the stator and impeller in the housing. The turbine is not fastened to the impeller but is free to turn independently. Oil is the only connection between the two.
4. Stator - designed to improve oil circulation inside the torque converter. Increases efficiency and torque by causing the oil to swirl around the inside of the housing.
The primary action of the torque converter results from the action of the impeller passing oil at an angle into the blades of the turbine. The oil pushes against the faces of the turbine vanes, causing the turbine to rotate in the same direction as the impeller (fig. 4-25). With the engine idling, the impeller spins slowly. Only a small amount of oil is thrown into the stator and turbine. Not enough force is developed inside the torque converter to spin the turbine. The vehicle remains stationary with the transmission in gear.
During acceleration, the engine crankshaft, the converter housing, and the impeller begin to move faster. More oil is thrown out by centrifugal force, turning the turbine. As a result, the transmission input shaft and vehicle starts to move, but with some slippage.
Figure 4-25. - Torque converter in fluid coupling stage.
At cruising speeds, the impeller and turbine spin at almost the same speed with very little slippage. When the impeller is spun fast enough, centrifugal force throws oil out hard enough to almost lock the impeller and turbine. After the oil has imparted its force to the turbine, the oil follows the contour of the turbine shell and blades so that it leaves the center section of the turbine spinning counterclockwise.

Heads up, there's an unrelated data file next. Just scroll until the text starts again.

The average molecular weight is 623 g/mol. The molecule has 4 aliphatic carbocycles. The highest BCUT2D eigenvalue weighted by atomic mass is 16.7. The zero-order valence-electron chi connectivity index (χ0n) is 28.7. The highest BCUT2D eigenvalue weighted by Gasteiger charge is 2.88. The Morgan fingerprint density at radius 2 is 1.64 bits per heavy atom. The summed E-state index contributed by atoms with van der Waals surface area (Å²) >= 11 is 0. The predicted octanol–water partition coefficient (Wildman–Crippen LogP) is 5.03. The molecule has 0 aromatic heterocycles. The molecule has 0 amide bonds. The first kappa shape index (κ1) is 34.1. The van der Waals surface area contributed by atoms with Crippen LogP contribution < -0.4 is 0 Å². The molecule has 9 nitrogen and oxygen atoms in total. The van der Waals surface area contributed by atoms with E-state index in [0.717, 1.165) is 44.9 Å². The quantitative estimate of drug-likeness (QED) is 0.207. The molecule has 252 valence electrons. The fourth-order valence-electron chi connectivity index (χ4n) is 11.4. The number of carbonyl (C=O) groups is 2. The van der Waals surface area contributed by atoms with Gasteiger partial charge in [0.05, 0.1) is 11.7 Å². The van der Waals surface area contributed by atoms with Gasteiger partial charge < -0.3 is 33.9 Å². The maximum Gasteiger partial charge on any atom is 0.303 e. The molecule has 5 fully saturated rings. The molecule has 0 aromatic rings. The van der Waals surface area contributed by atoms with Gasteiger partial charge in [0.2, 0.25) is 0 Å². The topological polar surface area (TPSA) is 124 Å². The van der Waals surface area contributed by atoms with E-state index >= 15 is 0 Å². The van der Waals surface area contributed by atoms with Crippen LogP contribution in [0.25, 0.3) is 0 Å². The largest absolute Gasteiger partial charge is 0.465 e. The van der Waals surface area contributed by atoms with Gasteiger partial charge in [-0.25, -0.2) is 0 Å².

Because the turbine has absorbed the force required to reverse the direction of the clockwise spinning of the oil, it now has greater force than is being delivered by the engine. The process of multiplying engine torque has begun,
Torque multiplication refers to the ability of a torque converter to increase the amount of engine torque applied to the transmission input shaft. Torque multiplication occurs when the impeller is spinning faster than the turbine (fig. 4-26). For example, if the engine is accelerated quickly, the engine and impeller rpm might increase rapidly while the turbine is almost stationary. This is known as stall speed. Stall speed of a torque converter occurs when the impeller is at maximum speed without rotation of the turbine. This condition causes the transmission fluid to be thrown
Figure 4-26. - Torque converter in torque multiplicationContinue Reading